Up to Eric's Home Page To Index Wed Sep 05 18:49:01 EDT 1990

Raymond's Reviews #79

More catch-up...August releases start here

%T Annual World's Best SF
%A Donald A. Wollheim
%D August 1990
%O paperback, US$4.50
%P 341
%G 0-88677-424-1

This year, it's not. It leads off with a short-story length retread of Gregory Benford's Great Sky River and continues with far too many pretentious `message' stories -- some of which (like Lisa Tuttle's In Translation and Brian Aldiss's North Of The Abyss) completely collapse under their load of significance. The brightest spot is perhaps Orson Scott Card's Dogwalker, followed closely by Judith Moffett's Not Without Honor, Barrington J. Bailey's bizarre Death Ship and a couple of slick pieces by Robert Silverberg. There's enough here to make the book worth buying, but 'ware turkeys.

%T Silent Dances
%A A. C. Cripin and Kathleen O'Malley
%I Ace
%D July 1990
%O paperback, US$3.95
%P 275
%G 0-441-78330-9

Book Two in the `Starbridge' series demonstrates once again that earnest novels with uplifting politically correct subtexts about special people from minorities tend to collapse under the weight of their own good intentions. The premise for the series -- that it's the chronicles of an academy for young first-contact specialists -- could have been made into some excellent and subtle young-adult novels. Instead, in this, we get affirmative-action preachiness (the protagonist is -- get this -- a deaf Amerind woman) unredeemed by much in the way of real ethical challenge or innovative world-building or even un-obvious plot twists. How special.

%T The Interior Life
%A Katherine Blake
%I Baen
%D Aug 1990
%O paperback, US$3.95
%P 313
%G 0-671-72010-4

Another lone-woman-against-the-Dark fantasy -- but in this one the Dark has an ecology and a psychological dimension absent from most such. Housewife Sue finds she is living two lives which interpenetrate in odd ways, one of them in a magic-using fantasy world where she is the earthy handmaiden of a great sorceress. Remarkable characterization and an understated message about the possibilities of personal growth make this a far better novel than most of its ilk.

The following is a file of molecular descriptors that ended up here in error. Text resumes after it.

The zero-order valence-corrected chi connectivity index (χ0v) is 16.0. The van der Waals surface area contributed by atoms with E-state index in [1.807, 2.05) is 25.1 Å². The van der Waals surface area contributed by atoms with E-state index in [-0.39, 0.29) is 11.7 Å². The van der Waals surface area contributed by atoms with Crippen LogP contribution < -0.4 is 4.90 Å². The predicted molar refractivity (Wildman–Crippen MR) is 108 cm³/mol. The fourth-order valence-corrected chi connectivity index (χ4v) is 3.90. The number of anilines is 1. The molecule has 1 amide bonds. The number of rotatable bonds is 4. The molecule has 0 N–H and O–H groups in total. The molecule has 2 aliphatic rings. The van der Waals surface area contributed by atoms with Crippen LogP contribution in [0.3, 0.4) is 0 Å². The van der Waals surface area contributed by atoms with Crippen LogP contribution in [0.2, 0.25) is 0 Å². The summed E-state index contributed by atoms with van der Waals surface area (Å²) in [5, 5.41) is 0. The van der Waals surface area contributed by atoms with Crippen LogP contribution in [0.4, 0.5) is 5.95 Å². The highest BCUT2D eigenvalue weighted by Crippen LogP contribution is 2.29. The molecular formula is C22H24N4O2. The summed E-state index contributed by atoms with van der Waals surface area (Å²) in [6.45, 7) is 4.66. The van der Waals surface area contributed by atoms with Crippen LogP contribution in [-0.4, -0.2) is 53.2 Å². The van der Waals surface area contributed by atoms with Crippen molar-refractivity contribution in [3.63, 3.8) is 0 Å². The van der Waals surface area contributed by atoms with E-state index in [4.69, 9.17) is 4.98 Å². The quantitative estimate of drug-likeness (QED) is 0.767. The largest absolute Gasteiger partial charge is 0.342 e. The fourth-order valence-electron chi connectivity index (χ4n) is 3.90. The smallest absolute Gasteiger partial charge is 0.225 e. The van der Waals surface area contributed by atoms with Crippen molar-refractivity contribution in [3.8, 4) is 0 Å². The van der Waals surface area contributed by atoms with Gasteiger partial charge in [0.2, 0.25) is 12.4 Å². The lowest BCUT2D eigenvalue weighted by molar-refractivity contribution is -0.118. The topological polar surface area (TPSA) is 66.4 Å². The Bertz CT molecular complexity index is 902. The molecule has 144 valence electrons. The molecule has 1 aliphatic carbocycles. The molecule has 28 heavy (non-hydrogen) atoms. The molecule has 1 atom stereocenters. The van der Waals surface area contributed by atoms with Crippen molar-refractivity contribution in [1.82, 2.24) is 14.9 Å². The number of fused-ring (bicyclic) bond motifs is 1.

%T TekWar
%A William Shatner
%I Ace
%D Aug 1990
%O paperback, US$4.50
%P 307
%G 0-441-80208-7

The man who was Kirk gives us a competent but undistinguished SF thriller. Jake Cardigan, a cop in future California framed for dealing the addictive brain stimulant `Tek', is sprung early to take on a special case with a buddy who's gone private. It's his chance to nail the man who sent him to the slammer, if he lives. The best things about this novel are the unexpected touches of humor and odd detail in it; the scene where a Hollywood parasite's holo-projected house disappears behind him because he's failed to keep up the payments is particularly nice. Pick it up used.

Up to Eric's Home Page To Index Wed Sep 05 18:49:01 EDT 1990

Eric S. Raymond <esr@snark.thyrsus.com>